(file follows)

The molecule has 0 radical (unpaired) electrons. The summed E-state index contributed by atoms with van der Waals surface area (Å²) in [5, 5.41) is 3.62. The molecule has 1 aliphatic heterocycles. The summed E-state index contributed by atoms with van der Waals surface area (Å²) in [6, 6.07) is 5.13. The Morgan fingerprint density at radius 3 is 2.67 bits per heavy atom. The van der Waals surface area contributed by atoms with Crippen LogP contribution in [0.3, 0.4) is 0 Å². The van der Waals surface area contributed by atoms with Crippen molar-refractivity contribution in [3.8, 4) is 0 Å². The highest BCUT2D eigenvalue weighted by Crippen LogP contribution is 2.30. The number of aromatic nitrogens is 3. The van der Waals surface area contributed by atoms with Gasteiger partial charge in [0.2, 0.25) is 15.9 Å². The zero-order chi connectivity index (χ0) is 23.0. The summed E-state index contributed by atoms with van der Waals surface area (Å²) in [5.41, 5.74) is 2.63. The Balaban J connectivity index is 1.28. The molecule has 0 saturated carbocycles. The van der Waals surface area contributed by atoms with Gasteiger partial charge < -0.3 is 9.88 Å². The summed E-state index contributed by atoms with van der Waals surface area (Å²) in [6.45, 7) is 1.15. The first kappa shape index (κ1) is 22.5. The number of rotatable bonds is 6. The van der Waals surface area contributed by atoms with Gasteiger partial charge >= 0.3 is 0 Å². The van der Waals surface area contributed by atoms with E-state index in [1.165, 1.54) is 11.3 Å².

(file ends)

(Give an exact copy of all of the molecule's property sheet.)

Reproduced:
The molecule has 0 radical (unpaired) electrons. The summed E-state index contributed by atoms with van der Waals surface area (Å²) in [5, 5.41) is 3.62. The molecule has 1 aliphatic heterocycles. The summed E-state index contributed by atoms with van der Waals surface area (Å²) in [6, 6.07) is 5.13. The Morgan fingerprint density at radius 3 is 2.67 bits per heavy atom. The van der Waals surface area contributed by atoms with Crippen LogP contribution in [0.3, 0.4) is 0 Å². The van der Waals surface area contributed by atoms with Crippen molar-refractivity contribution in [3.8, 4) is 0 Å². The highest BCUT2D eigenvalue weighted by Crippen LogP contribution is 2.30. The number of aromatic nitrogens is 3. The van der Waals surface area contributed by atoms with Gasteiger partial charge in [0.2, 0.25) is 15.9 Å². The zero-order chi connectivity index (χ0) is 23.0. The summed E-state index contributed by atoms with van der Waals surface area (Å²) in [5.41, 5.74) is 2.63. The Balaban J connectivity index is 1.28. The molecule has 0 saturated carbocycles. The van der Waals surface area contributed by atoms with Gasteiger partial charge < -0.3 is 9.88 Å². The summed E-state index contributed by atoms with van der Waals surface area (Å²) in [6.45, 7) is 1.15. The first kappa shape index (κ1) is 22.5. The number of rotatable bonds is 6. The van der Waals surface area contributed by atoms with Gasteiger partial charge >= 0.3 is 0 Å². The van der Waals surface area contributed by atoms with E-state index in [1.165, 1.54) is 11.3 Å².